Welcoming the ₹1,130 per quintal hike in minimum support price (MSP) on cotton for 2018-19 season announced by the government, CITI chairman Sanjay K Jain said, “At one level, the move would certainly increase farmers’ income, leading to an increase in domestic consumption that would eventually support the overall Indian economy.”
“However, we need to examine the event from different perspectives and understand that the lakhs of farmers gain should not impact the $120 billion industry which employs directly and indirectly more than 10 crore people,” he added.
According to Jain, the impact of around 26-28 per cent increase in MSP would be huge and possibly unprecedented because MSP increased by mere ₹1,320 per quintal from 2009-10 to 2017-18, compared to ₹1,130 per quintal hike for the upcoming season.
The proposed hike in MSP is based on 1.5 times the A2+FL costs and would impact each segment along the supply chain raising the final price of the product. Further, this intervention would also make Indian cotton fibre relatively expensive with respect to international prices.
As textile and clothing exports are still reeling under the pressure to perform, absorbing a hike of 28 per cent would be difficult for the entire textile industry. In spite of some favourable factors like China’s imposition of an additional 25 per cent import duty on American cotton and depreciation of rupee against the dollar, cotton and yarn would face headwinds, Jain said.
He emphasised that the real impact would depend on the movement of international prices of cotton. In case, prices stay above MSP, there will be no issue. However, if prices fall below it, the impact would be severe. The industry is fully integrated with the global market and India being a significant player, cannot work in isolation. Post 2008 recession, Indian MSP was higher than international prices which finally led to a huge loss to the industry and exports dipped significantly.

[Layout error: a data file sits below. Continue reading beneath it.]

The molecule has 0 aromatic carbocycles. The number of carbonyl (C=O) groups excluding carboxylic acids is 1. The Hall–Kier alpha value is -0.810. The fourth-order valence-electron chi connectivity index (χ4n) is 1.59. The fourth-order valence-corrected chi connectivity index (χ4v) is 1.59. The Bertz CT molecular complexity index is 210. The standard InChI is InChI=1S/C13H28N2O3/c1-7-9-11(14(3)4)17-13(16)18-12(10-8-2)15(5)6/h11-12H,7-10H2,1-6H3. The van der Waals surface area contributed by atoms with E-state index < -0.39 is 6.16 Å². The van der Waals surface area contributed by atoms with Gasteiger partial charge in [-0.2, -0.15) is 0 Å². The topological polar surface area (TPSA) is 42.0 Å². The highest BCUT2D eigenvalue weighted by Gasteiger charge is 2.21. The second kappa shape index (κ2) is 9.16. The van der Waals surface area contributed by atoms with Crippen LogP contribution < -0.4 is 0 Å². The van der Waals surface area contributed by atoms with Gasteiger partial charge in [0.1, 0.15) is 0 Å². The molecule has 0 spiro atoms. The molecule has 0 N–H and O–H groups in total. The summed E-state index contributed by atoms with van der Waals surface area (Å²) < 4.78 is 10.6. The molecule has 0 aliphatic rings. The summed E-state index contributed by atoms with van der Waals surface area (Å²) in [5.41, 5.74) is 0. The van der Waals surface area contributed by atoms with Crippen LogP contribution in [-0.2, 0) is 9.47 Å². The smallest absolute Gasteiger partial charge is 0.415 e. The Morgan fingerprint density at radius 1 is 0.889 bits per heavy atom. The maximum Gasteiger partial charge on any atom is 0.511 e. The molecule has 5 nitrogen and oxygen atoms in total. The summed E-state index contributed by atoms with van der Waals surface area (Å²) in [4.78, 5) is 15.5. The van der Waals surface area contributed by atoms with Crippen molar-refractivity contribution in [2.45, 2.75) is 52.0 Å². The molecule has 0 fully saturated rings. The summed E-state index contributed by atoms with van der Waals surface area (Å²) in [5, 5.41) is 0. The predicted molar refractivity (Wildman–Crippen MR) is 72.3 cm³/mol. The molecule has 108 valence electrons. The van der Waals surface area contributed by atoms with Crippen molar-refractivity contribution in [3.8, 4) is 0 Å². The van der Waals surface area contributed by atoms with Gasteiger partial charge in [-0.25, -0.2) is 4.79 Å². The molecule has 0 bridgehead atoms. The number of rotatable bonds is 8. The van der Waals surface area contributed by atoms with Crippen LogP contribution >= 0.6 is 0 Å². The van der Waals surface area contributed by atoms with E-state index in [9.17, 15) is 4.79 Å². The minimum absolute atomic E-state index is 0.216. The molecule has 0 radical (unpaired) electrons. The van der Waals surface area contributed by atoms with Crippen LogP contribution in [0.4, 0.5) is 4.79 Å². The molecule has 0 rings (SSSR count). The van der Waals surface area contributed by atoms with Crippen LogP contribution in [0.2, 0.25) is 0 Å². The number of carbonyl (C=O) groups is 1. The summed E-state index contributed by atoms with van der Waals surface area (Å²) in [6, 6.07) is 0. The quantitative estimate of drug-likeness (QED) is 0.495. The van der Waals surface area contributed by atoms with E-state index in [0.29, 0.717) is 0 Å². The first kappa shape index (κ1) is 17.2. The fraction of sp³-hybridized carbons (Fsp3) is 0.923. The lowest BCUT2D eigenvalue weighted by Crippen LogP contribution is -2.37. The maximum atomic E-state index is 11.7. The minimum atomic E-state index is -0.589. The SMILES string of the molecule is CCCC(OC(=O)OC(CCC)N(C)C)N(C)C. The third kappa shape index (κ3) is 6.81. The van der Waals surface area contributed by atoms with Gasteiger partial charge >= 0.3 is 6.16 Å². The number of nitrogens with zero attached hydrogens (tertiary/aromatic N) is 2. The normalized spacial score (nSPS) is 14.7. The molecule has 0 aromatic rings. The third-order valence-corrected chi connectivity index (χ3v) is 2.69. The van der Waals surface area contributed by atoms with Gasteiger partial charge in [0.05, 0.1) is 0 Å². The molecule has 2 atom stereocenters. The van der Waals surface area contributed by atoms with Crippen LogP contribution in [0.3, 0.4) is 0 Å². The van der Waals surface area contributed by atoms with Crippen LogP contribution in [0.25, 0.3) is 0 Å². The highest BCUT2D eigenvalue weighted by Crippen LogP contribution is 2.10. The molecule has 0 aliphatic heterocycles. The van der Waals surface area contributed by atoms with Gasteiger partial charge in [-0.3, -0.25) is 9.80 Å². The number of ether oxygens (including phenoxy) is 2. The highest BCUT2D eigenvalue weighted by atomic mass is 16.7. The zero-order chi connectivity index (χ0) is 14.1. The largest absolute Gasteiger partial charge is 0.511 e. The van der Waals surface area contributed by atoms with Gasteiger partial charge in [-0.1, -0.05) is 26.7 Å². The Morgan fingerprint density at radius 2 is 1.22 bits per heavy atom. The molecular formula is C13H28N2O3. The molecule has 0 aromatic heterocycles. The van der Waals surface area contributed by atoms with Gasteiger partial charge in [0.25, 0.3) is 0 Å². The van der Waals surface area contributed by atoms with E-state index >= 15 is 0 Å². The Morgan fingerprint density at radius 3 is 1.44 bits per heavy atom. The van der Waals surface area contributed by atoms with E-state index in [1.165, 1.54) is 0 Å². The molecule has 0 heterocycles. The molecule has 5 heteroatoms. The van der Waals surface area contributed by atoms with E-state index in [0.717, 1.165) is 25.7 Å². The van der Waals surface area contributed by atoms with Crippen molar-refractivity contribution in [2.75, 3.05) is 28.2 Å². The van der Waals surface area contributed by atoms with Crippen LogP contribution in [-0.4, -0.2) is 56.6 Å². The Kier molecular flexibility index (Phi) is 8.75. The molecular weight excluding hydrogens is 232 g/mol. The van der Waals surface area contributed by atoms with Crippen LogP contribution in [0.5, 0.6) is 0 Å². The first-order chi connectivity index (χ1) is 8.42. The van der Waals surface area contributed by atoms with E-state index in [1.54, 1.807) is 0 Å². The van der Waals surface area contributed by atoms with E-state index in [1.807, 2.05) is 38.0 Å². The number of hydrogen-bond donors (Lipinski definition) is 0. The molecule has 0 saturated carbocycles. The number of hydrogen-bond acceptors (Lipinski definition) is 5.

To meet the twin ends of ensuring reasonable profit for farmers and making cotton available at internationally competitive prices to the industry, a direct subsidy scheme for farmers should be considered at least partly. This would ensure that employment in the labour-intensive textile and clothing industry is not affected and the growth targets of output, export and employment are met.
Giving China’s example, Jain said that a few years back, China had also increased their buying price from farmers significantly which made their domestic prices much higher than the international prices leading to the government accumulating almost 50 per cent of the global cotton which it is still liquidating even after 5 years. This made the Chinese cotton yarn industry unviable and imports of cotton yarn zoomed from India, Vietnam and Pakistan. The Chinese government realised that holding cotton by buying at higher price is not a solution and hence, a couple of years back, it shifted to a direct subsidy route which has made the Chinese cotton industry again competitive and also reduced the government burden of stocking high priced cotton and then selling it at a loss.
Jain hoped that the Indian government would devise some direct subsidy route so that interests of both farmers and the largest industrial employer are equally protected for a win-win situation.
Jain also pointed out that higher MSP would further compel huge cotton procurement by the state-run CCI. In the past, for instance, the Centre raised cotton MSP (medium staple) by a record 39 per cent in 2008-09, driving up CCI’s procurement to an all-time-high of 8.9 million bales. He said the industry is expecting that “a clear CCI Policy is spelt out, so that in case they need to make massive procurement, the industry gets regular offering from them throughout the season at international parity prices (system linking offered prices to ICE may be formulated).” (RKS)
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